What's the best age to retire? Is it 65, when you first become eligible for Medicare? How about 70, when your Social Security benefit maxes out? Or maybe it's 59 1/2 -- the age when you can tap into your retirement savings without paying a penalty?
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When it comes to retiring, there is no one-size-fits-all answer. You'll need to fully evaluate your circumstances. There are two major financial factors to consider: how much you'll get from Social Security and how much you have in your nest egg.
What will your Social Security benefit be?
Social Security is a major component of most retirees' income. The program is designed to replace about 40% of the average person's pre-retirement income, but this can vary significantly depending on a few factors, including the age at which you decide to claim benefits.
If you haven't done so yet, log into your Social Security account at www.ssa.gov to estimate how much you can expect to get at your full retirement age.
You can choose to claim Social Security as early as age 62, as late as age 70, or anywhere in between. But if you claim at any age other than your full retirement age (66 to 67, depending on the year you were born), your benefits will be higher or lower. Specifically:
- If you claim up to 36 months prior to reaching full retirement age, your benefits will be reduced by about 0.56% for each month early (6.67% per year).
- If you claim more than 36 months early, your benefits will be reduced by 20%, plus 5% per year exceeding this window.
- If you start your benefits after reaching full retirement age, your benefits will be permanently increased by 8% for each year you choose to wait.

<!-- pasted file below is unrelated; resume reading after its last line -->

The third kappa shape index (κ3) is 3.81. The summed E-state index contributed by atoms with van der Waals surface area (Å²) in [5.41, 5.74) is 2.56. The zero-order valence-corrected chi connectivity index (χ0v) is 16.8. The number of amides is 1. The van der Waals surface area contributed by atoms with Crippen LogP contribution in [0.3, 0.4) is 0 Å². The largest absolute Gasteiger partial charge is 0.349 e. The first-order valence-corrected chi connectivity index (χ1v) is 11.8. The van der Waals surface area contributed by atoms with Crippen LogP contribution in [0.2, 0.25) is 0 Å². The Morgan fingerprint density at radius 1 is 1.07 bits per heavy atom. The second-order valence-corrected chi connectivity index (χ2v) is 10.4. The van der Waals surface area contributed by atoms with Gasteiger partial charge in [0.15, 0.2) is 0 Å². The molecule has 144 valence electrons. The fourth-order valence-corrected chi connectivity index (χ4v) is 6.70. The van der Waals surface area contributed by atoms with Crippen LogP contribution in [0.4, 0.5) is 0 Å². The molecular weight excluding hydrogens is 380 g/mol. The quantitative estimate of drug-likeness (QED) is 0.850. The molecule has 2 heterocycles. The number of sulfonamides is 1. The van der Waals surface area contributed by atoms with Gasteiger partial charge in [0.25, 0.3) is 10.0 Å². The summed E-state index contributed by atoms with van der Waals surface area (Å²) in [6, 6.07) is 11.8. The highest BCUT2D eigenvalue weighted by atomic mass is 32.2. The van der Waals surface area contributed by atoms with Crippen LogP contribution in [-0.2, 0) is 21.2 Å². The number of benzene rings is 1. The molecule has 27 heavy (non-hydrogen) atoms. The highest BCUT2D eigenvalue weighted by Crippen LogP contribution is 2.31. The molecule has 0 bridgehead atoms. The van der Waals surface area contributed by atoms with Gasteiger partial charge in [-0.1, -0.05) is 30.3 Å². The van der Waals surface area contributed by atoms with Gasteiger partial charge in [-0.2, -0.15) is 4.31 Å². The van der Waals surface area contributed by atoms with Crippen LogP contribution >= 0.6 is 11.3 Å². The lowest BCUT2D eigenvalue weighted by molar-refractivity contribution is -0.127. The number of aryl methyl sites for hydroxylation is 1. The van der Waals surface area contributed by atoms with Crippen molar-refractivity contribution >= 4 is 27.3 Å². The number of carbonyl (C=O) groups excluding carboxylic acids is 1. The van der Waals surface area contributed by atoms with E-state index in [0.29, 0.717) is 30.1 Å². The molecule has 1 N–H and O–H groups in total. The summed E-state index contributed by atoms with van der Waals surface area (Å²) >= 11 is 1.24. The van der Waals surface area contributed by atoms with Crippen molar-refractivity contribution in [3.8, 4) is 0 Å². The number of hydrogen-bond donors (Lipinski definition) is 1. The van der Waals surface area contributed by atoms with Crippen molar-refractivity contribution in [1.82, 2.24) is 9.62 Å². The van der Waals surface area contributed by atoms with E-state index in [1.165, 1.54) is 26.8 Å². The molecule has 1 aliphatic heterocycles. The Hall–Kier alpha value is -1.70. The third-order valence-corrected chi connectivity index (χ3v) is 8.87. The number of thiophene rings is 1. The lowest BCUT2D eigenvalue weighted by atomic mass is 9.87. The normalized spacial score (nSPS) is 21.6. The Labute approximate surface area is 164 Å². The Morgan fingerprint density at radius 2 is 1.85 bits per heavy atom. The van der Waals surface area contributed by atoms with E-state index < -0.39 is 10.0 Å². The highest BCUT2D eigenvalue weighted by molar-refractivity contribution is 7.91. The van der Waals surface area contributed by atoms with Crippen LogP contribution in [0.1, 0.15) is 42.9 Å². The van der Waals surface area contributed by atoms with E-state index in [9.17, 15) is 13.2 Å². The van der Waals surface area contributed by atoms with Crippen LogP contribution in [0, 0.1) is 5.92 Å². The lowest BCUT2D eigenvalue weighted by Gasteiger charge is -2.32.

Here's what this means. Let's say that you were born in 1960 or later, which means that your full Social Security retirement age is 67. If your benefit at full retirement age would be $1,800 per month, your actual benefit could be as low as $1,260 if you claim at 62, or as high as $2,232 if you wait until age 70. That's a big range, so Social Security timing should be a factor when determining your ideal retirement age.
Will you have enough savings?
It's not necessarily how much money you have in the bank, but how much income you'll have after you retire that's important.
Retirement income typically comes from one of two sources, assuming you're not planning to work part-time. First are fixed sources like Social Security and any pensions you might have. Then there's your savings, which will have to make up the rest of your needs.
Most retirement planners agree that you should expect to need about 80% of your pre-retirement income to sustain the same standard of living. So, if you and your spouse earn $100,000, you'll need about $80,000 in annual income after you retire. If you're getting $30,000 from Social Security, that leaves $50,000 that will need to come from savings.
Using the admittedly imperfect "4% rule" of retirement (which can be applied by multiplying your income need by 25), this would mean that you'll need $1.25 million in total retirement savings to sustainably withdraw this much and not worry about running out of money.
Keep in mind that you might not be able to access all of your retirement savings if you retire early. With a 401(k), you can access your money penalty-free after age 55 if you've left your job, and with most other retirement accounts, the standard penalty-free withdrawal age is 59 1/2.
Every situation is different
As a final thought, remember that every situation is different. These aren't the only two factors that you should use to determine your ideal retirement age. For example, if you retire before 65, you may need to figure out where your healthcare is going to come from. And if you plan to pay off your mortgage and car before you retire, you may be able to get by on significantly less than 80% of your pre-retirement income. Thoroughly evaluate all factors before deciding.